Paris When It Drizzles

Sandrine Voillet dans “Paris”This week saw the start of a new series on BBC2 about Paris, imaginatively titled “Paris”. The presenter is an art historian by the name of Sandrine Voillet, who rather endearingly described The Louvre as her “turf”. I’m not sure if there are many gang wars between rival art historians, but it might make for an interesting musical. No? Just me then.

I would love to visit the city myself some day, but I’m having trouble with the language. I think it’s common courtesy, not to mention common sense, to learn some of the lingo before you set foot in a foreign country, but sadly the book and CD set I have are aimed at normal people with jobs and families, so I’m finding them a little depressing. “J’ai trente ans… Je ne travaille pas… Je suis celibataire… Laissez-moi tranquille!” There’s also the disincentive that the main source of my Francophilia is cinematic, and the worst place in the world for me to try to watch French films, ironically enough, is France, because they’re extremely unlikely to have handy subtitles up on the screen to help me follow the conversations. The only film I’d be able to understand at this point is one in which the main characters count to thirty and then ask each other their names very slowly over and over again. So, from that POV, I’m better off sitting at home with my DVDs. Paris is the setting for my favourite film of all time, Jean-Pierre Jeunet‘s Le Fabuleux Destin d’Amélie Poulain… or Amélie, as it was more succinctly known outside of France. My guide book has warned me that some locals have taken offence to the “Poulainization” of their home city, but the film is a cinematic masterpiece, so poo to them! I’m not an idiot, though. I realise that it was set in a retro-dreamworld which bears as much resemblance to the real city as those Hugh Grant/Richard Curtis rom-coms bear to the England I live in. Aside from anything else, the love interest is played by Mathieu Kassovitz, who directed La Haine, which showed a very different facet of the city. I wouldn’t step off the bus expecting to enter AmélieWorld, but I would daydream my way through the areas where the film was shot… possibly wearing a pair of sepia-tinted sunglasses.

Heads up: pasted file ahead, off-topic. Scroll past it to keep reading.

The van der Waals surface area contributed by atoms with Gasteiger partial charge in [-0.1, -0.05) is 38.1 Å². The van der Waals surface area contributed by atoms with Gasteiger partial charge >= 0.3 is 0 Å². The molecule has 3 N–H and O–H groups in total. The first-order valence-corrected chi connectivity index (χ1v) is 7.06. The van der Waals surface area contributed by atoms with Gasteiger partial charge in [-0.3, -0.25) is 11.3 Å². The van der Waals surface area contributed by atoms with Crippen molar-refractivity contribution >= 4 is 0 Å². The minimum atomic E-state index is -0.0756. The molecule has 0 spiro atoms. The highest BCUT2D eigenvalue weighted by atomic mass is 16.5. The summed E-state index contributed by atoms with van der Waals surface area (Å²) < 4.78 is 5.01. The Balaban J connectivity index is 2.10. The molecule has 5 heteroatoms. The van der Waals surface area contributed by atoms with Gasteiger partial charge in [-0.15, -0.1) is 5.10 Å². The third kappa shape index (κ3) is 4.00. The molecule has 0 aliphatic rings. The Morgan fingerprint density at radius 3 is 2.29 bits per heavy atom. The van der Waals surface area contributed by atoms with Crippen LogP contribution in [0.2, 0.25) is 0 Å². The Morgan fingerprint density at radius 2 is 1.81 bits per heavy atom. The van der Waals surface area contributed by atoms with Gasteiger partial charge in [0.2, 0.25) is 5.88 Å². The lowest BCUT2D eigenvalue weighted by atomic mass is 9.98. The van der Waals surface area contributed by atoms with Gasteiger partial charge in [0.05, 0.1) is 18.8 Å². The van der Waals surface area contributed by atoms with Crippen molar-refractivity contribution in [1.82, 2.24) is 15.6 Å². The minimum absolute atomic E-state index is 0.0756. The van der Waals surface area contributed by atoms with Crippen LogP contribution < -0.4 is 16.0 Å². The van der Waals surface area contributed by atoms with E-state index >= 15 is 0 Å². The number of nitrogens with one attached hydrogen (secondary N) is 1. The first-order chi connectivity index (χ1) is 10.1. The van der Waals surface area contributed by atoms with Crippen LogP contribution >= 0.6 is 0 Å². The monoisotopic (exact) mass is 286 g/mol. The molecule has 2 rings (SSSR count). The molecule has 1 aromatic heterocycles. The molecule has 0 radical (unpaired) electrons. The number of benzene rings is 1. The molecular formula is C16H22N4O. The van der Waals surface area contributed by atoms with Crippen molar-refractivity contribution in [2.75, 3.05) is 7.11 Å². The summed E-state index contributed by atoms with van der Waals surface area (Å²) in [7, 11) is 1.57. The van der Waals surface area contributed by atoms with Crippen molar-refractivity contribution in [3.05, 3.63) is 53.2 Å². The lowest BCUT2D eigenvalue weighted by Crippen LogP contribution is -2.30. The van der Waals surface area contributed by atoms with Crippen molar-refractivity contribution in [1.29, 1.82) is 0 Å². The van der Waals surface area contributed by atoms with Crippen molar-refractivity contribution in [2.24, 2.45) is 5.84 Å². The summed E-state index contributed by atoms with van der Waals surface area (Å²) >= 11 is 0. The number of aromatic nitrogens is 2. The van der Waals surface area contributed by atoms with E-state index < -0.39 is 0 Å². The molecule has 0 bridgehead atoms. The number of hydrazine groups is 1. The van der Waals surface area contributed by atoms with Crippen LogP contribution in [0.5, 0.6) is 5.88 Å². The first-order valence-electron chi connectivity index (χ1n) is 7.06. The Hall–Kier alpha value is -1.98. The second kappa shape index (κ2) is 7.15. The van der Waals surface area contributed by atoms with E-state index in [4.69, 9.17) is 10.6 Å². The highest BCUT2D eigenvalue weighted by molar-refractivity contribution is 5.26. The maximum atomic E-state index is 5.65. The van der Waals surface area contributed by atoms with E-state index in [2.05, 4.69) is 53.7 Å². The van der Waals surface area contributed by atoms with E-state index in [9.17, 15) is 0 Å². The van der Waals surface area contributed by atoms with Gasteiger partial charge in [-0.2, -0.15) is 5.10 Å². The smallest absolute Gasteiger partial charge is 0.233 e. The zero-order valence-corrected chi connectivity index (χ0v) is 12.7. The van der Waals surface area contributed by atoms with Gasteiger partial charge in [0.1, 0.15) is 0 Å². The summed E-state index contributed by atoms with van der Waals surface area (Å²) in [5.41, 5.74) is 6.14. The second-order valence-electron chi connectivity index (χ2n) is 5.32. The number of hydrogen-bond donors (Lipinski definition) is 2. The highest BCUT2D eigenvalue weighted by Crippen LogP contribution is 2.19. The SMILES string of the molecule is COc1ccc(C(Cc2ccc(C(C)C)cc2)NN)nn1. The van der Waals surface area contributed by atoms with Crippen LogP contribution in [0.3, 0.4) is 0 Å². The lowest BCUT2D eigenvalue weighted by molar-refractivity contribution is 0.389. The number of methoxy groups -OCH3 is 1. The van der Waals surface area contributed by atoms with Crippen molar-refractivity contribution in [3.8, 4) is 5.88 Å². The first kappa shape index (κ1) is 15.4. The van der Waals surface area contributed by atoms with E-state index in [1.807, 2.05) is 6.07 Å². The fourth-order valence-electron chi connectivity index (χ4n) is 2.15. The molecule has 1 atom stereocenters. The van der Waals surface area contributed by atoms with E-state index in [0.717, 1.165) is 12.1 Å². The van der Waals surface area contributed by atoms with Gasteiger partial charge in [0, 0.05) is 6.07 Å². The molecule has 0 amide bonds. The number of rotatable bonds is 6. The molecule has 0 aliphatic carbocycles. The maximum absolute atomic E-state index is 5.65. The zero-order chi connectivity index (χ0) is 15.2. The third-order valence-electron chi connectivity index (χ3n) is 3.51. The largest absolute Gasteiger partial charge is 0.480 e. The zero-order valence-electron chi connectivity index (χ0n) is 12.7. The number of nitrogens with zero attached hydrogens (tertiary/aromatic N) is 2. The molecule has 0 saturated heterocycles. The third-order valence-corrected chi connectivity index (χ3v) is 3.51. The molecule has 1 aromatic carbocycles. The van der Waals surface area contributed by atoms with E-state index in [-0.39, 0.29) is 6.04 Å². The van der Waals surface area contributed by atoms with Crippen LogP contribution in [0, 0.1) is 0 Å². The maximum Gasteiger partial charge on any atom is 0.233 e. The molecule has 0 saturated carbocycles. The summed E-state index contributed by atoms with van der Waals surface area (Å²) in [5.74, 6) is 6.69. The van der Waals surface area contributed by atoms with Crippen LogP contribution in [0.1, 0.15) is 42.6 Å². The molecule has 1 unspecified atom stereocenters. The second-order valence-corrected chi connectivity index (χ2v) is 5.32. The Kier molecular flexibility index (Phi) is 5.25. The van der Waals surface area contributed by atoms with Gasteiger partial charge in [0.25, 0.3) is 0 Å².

Audrey Tautou as 'Amélie Poulain’ in “Amélie”Mention of Audrey Tautou naturally bring us to a preconception that we foreigners often have about French, or more specifically Parisian, women…. a preconception which was addressed directly by Voillet, as she sat in a converted-brothel-turned-restaurant. Not all Parisian women, she asserted, are “flirty, pretty and charming”. The problem with this statement was that throughout the course of the programme she was never anything less than “pretty and charming” herself. Even when she was stood in shapeless white overalls, peering down at the torrent of effluent that flows through the city’s sewers, she came dangerously close to being enchanting. If she’d really wanted to prove her point, she should have spent more time introducing us to random ugly and obnoxious passers-by, and less time being so darn adorable. Nevertheless, it’s a fact that some of the French films which have distinguished themselves the most in my mind, such as Anatomy of Hell, In My Skin and He Loves Me, He Loves Me Not, were the work of women, and none of these pieces could possibly be described as “flirty”. They are serious, searing, intimidating and intelligent, and can only lead one to assume that the same is true of the artists who created them. Hopefully, with their example in mind, I would approach Paris with a more open and enlightened mind… albeit it one plagued with images of blood and sharp pointy things!

So far the programme hasn’t touched on cinema at all, although the introduction suggested that future episodes would. Since it is tied so closely to my affections, I hope it is given more screen-time than cakes and prostitution were, but I shouldn’t get my hopes up that any of idols will be interviewed.

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About Dee CrowSeer

A comic book writer with an interest in feminism, philosophy, and affirmative action.
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1 Response to Paris When It Drizzles

  1. Pingback: Vive le Cinéma! | Thalia's Garden

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